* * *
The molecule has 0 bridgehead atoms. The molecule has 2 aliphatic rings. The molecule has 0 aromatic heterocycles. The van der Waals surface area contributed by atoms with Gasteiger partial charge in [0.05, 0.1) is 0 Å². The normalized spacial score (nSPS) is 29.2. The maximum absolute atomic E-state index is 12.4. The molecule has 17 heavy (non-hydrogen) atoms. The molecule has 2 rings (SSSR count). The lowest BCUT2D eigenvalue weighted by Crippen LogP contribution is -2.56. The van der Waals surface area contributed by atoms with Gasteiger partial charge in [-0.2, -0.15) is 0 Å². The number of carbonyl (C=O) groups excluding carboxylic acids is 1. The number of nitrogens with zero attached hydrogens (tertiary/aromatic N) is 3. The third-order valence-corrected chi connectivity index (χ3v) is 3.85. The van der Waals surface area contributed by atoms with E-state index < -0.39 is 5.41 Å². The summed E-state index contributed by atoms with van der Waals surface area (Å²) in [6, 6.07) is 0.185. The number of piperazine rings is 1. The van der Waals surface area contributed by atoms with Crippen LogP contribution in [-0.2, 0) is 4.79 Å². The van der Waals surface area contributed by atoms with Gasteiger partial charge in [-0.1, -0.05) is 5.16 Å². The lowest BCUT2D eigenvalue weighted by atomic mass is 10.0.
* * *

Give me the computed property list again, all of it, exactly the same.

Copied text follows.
The molecule has 0 bridgehead atoms. The molecule has 2 aliphatic rings. The molecule has 0 aromatic heterocycles. The van der Waals surface area contributed by atoms with Gasteiger partial charge in [0.05, 0.1) is 0 Å². The normalized spacial score (nSPS) is 29.2. The maximum absolute atomic E-state index is 12.4. The molecule has 17 heavy (non-hydrogen) atoms. The molecule has 2 rings (SSSR count). The lowest BCUT2D eigenvalue weighted by Crippen LogP contribution is -2.56. The van der Waals surface area contributed by atoms with Gasteiger partial charge in [-0.2, -0.15) is 0 Å². The number of carbonyl (C=O) groups excluding carboxylic acids is 1. The number of nitrogens with zero attached hydrogens (tertiary/aromatic N) is 3. The third-order valence-corrected chi connectivity index (χ3v) is 3.85. The van der Waals surface area contributed by atoms with E-state index < -0.39 is 5.41 Å². The summed E-state index contributed by atoms with van der Waals surface area (Å²) in [6, 6.07) is 0.185. The number of piperazine rings is 1. The van der Waals surface area contributed by atoms with Crippen LogP contribution in [-0.2, 0) is 4.79 Å². The van der Waals surface area contributed by atoms with Gasteiger partial charge in [-0.1, -0.05) is 5.16 Å². The lowest BCUT2D eigenvalue weighted by atomic mass is 10.0.